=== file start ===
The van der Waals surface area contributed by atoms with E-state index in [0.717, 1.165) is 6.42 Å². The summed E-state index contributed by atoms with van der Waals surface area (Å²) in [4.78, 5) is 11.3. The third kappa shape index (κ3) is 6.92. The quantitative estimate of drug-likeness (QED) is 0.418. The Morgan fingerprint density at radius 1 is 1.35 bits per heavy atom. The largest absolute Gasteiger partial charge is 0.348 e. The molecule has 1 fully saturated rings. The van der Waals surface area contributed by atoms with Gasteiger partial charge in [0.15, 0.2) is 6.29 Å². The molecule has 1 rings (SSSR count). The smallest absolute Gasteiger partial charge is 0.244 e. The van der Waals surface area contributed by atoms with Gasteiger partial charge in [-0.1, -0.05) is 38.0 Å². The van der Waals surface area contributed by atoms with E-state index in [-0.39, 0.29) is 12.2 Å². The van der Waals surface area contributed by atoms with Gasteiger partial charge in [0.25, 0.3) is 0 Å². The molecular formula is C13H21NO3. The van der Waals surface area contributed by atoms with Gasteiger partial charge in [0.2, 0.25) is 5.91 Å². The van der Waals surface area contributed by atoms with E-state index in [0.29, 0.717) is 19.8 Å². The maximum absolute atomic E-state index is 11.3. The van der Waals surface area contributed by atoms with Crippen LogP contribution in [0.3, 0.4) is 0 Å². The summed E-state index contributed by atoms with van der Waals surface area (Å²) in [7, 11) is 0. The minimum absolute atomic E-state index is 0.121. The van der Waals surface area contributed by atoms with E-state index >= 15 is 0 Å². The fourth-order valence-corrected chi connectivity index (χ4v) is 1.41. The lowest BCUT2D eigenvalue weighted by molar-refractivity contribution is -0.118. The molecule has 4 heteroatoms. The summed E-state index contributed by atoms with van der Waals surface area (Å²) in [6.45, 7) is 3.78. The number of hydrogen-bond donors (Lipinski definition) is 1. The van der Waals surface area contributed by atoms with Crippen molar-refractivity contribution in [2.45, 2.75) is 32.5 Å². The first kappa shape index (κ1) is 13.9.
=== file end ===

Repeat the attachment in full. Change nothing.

The van der Waals surface area contributed by atoms with E-state index in [0.717, 1.165) is 6.42 Å². The summed E-state index contributed by atoms with van der Waals surface area (Å²) in [4.78, 5) is 11.3. The third kappa shape index (κ3) is 6.92. The quantitative estimate of drug-likeness (QED) is 0.418. The Morgan fingerprint density at radius 1 is 1.35 bits per heavy atom. The largest absolute Gasteiger partial charge is 0.348 e. The molecule has 1 fully saturated rings. The van der Waals surface area contributed by atoms with Gasteiger partial charge in [0.15, 0.2) is 6.29 Å². The molecule has 1 rings (SSSR count). The smallest absolute Gasteiger partial charge is 0.244 e. The van der Waals surface area contributed by atoms with Gasteiger partial charge in [-0.1, -0.05) is 38.0 Å². The van der Waals surface area contributed by atoms with E-state index in [-0.39, 0.29) is 12.2 Å². The van der Waals surface area contributed by atoms with Gasteiger partial charge in [0.25, 0.3) is 0 Å². The molecular formula is C13H21NO3. The van der Waals surface area contributed by atoms with Gasteiger partial charge in [0.2, 0.25) is 5.91 Å². The van der Waals surface area contributed by atoms with E-state index in [0.29, 0.717) is 19.8 Å². The maximum absolute atomic E-state index is 11.3. The van der Waals surface area contributed by atoms with Crippen LogP contribution in [0.3, 0.4) is 0 Å². The summed E-state index contributed by atoms with van der Waals surface area (Å²) in [7, 11) is 0. The minimum absolute atomic E-state index is 0.121. The van der Waals surface area contributed by atoms with E-state index >= 15 is 0 Å². The fourth-order valence-corrected chi connectivity index (χ4v) is 1.41. The lowest BCUT2D eigenvalue weighted by molar-refractivity contribution is -0.118. The molecule has 4 heteroatoms. The summed E-state index contributed by atoms with van der Waals surface area (Å²) in [6.45, 7) is 3.78. The number of hydrogen-bond donors (Lipinski definition) is 1. The van der Waals surface area contributed by atoms with Crippen molar-refractivity contribution in [2.45, 2.75) is 32.5 Å². The first kappa shape index (κ1) is 13.9.